"Commissions to make local investigations.—In any suit in which the Court deems a local investigation to be requisite or proper for the purpose of elucidating any matter in dispute, or of ascertaining the market-value of any property, or the amount of any mesne profits or damages or annual net profits, the Court may issue a commission to such person as it thinks fit directing him to make such investigation and to report thereon to the Court.

Provided that, where the State Government has made rules as to the persons to whom such commission shall be issued, the Court shall be bound by such rules." Assuming that the Valuation Officer was appointed in terms of Order XXVI Rule 9, it is not clear whether the report submitted by the Valuation Officer was in keeping with Rule 10 sub-section 1 which requires the Commissioner not only to hold "such local inspection as he deems necessary" but also to reduce in writing the evidence taken by him and to return such evidence together with his report in writing signed by him to the court. If this were done then the report of the Commissioner and the evidence taken by him "shall be evidence in the suit and shall form part of the record" ". However the Court and any of the parties to the suit, with the permission of the Court, may examine the Commissioner personally "touching any of the matters referred to him or mentioned in his report, or as to his report, or as to the manner in which he has made the investigation".

The Assessing Officer in this case had made a reference under section 55 A of the Act. This action cannot be supported by reference to Section 131(1) of the Act read with Order XXVI Rule 9 of the Code since the consequences of reference to a Valuation Officer under Section 55A of the Act and of a commission issued under Section 75 read with Order XXVI Rule 9 of the Code are different. It is not, therefore, a case of correction of an error in mentioning the section by the Assessing Officer, an error which could be ignored by referring the action to the appropriate source of power.

Besides section 55 A having expressly set out the circumstances under and the purposes for which a reference could be made to a Valuation Officer, there is no question of the Assessing Officer invoking the general powers of enquiry to make a reference in different circumstances and for other purposes. [ See Padam Sen v. State of U.P: AIR 1961 SC 218 para 8; Arjun Singh v. Mohindra Kumar : AIR 1964 SC 993 (para 19) ]. It is noteworthy that Section 55 A was introduced in the Act by the Taxation Laws (Amendment) Act, 1972 when Sections 131 (1), 133 (6) and 142 (2) were already on the statute book. Learned counsel for the appellant has correctly submitted that if the power to refer any dispute to a Valuation Officer were already available in Sections 131 (1), 133 (6) and 142 (2), there was no need to specifically empower the Assessing Officer to do so in certain circumstances under Section 55 A.

We may also note Section 269L of the Act which enables the competent authority appointed under Section 269B:

(1) (a) "for the purpose of initiating proceedings for the acquisition of any immovable property under section 269C or for the purpose of making an order under section 269F in respect of any immovable property require a Valuation Officer to determine the fair market value of such property and report the same to him;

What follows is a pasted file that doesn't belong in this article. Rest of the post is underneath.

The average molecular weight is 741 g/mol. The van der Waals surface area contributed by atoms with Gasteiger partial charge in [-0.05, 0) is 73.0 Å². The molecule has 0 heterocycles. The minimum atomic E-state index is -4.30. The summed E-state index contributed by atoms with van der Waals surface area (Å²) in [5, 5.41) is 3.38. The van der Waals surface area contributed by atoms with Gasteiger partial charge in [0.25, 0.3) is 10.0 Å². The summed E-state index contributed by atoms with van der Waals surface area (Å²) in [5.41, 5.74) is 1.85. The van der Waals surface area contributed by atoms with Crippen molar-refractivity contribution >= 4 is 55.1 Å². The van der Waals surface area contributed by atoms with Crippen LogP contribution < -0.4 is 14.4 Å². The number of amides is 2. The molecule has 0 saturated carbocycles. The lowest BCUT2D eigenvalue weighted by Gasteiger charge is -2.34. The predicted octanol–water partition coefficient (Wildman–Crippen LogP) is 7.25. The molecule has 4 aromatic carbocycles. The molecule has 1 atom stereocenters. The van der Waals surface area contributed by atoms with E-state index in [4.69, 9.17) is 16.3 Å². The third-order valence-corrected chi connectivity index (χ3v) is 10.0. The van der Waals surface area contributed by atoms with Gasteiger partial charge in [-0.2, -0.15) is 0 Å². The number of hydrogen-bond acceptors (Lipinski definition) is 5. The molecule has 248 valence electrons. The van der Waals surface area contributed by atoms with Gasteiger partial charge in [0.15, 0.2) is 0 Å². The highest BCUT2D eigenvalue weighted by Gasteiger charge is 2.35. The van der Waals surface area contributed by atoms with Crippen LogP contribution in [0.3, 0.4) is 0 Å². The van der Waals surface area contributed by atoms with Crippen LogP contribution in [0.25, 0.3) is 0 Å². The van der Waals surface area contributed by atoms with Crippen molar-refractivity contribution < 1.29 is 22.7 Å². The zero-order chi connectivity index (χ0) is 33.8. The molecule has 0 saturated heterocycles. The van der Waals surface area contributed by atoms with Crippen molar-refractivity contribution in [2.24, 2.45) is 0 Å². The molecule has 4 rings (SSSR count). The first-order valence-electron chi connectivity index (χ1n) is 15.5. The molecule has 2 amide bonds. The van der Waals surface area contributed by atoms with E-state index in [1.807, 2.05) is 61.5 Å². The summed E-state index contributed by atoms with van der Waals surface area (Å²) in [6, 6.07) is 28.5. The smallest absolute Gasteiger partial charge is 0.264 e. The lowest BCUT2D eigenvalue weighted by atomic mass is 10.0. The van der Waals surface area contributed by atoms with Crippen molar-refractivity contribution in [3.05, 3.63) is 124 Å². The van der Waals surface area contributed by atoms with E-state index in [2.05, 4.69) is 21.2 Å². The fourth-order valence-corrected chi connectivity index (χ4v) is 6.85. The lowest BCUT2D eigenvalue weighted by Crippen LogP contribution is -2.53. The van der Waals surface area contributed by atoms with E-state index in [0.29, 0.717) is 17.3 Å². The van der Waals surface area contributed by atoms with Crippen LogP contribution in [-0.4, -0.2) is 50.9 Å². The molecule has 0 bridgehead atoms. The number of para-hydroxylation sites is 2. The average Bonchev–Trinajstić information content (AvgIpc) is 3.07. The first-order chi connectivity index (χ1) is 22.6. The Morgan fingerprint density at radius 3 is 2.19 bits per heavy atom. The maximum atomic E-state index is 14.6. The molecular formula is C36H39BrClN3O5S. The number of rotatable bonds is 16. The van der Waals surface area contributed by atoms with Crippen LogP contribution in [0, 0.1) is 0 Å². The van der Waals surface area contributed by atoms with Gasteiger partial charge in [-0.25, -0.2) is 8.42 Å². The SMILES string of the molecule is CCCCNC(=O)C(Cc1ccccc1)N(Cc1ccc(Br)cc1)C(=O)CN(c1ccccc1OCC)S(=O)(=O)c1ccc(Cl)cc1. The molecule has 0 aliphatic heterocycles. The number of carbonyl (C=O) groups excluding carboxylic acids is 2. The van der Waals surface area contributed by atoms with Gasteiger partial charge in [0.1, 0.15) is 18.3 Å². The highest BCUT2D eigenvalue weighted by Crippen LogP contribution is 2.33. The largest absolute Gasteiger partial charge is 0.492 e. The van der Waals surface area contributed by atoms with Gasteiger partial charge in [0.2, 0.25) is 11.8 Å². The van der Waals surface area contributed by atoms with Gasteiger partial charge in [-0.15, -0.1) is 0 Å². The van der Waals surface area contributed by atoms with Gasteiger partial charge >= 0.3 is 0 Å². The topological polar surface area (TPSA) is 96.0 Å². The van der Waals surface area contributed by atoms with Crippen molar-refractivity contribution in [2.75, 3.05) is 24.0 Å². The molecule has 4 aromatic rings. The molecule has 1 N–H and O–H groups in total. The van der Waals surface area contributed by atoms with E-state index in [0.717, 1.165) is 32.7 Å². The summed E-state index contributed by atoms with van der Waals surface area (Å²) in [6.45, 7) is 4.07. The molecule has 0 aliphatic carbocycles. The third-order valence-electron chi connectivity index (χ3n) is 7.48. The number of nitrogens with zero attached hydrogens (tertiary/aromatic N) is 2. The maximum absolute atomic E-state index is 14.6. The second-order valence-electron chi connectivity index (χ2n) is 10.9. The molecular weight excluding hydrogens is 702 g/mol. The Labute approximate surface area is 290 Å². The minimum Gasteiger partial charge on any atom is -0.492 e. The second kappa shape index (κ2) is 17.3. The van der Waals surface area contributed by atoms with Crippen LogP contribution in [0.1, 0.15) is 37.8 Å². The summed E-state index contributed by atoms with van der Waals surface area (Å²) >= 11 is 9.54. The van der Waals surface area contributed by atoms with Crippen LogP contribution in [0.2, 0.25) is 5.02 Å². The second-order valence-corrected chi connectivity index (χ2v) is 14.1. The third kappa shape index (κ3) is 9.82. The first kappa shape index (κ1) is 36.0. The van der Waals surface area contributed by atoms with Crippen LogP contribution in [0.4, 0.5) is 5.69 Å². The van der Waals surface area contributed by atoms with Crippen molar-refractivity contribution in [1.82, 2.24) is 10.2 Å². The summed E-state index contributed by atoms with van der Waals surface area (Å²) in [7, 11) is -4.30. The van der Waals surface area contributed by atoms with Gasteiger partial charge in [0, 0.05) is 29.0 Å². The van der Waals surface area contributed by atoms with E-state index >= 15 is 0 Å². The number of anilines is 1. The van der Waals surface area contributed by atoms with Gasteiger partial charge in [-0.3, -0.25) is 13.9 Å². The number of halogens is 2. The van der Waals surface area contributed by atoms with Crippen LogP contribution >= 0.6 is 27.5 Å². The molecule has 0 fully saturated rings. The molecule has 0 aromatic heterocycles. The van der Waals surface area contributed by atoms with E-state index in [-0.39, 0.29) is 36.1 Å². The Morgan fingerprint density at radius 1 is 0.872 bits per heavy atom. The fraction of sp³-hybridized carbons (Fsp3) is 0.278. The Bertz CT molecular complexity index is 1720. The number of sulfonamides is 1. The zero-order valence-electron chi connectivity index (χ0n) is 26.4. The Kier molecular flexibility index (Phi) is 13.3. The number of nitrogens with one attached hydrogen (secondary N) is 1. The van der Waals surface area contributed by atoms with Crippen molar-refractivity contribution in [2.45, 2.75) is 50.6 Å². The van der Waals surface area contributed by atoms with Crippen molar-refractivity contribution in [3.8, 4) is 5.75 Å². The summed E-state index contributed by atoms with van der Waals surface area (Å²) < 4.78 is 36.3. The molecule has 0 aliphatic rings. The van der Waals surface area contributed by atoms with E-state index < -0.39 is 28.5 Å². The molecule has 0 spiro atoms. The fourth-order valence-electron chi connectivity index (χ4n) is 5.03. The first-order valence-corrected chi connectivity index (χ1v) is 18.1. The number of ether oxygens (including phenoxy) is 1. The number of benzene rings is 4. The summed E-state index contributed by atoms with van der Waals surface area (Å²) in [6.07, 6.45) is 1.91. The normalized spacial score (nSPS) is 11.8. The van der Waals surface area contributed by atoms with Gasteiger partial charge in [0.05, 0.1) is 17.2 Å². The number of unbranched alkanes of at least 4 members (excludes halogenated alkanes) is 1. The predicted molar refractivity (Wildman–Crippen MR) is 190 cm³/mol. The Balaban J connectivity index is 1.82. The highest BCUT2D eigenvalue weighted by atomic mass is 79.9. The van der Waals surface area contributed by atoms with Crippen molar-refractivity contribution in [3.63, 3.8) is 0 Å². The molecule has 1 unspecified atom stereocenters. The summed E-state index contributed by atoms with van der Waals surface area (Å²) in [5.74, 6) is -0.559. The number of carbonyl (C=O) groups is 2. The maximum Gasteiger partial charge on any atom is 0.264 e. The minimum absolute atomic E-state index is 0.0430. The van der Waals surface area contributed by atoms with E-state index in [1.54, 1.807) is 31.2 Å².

(b) for the purpose of estimating the amount by which the compensation payable under sub-section (1) of section 269J in respect of any immovable property may be reduced or, as the case may be, increased under clause (a) or clause (b) of sub-section (2) of that section, require the Valuation Officer to make such estimate and report the same to him.

The Valuation Officer referred to has, according to the Explanation to the Section, the same meaning as in clause ( r) of Section 2 of the Wealth Tax Act, 1957. Under sub-section (2) of Section 269L, the Valuation Officer to whom a reference is made under clause (a) or clause (b) of sub-section (1) is given all the powers he has under Section 38 of the Wealth Tax Act, 1957. And if in an appeal under Section 269G against the order for acquisition of any immovable property, the fair market value of such property is in dispute, the Appellate Tribunal shall, on a request being made in this behalf by the competent authority, give an opportunity of being heard to any Valuation Officer nominated for the purpose by the competent authority.

From this it is clear that whenever reference to a Valuation Officer appointed under the Wealth Tax Act is permissible under the Income Tax Act, it has been statutorily so provided.

Apart from the aforesaid, a Valuation Officer is appointed under the Wealth Tax Act and can discharge functions within the statutory limits under which he is appointed. It is not open to a Valuation Officer to act in his capacity as Valuation Officer otherwise than in discharge of his statutory functions. He cannot be called upon nor would he have the jurisdiction to give a report to the Assessing Officer under the Income Tax Act except when a reference is made under and in terms of Section 55 A or to a competent authority except under section 269L.

We are therefore of the view that the High Court incorrectly answered the question referred to it in the affirmative. The Tribunal had not erred in holding that the Assessing Officer cannot refer the matter to the Valuation Officer for estimating the cost of construction of the house property. The appeal is accordingly allowed and the decision of the High Court set aside. There will be no order as to costs.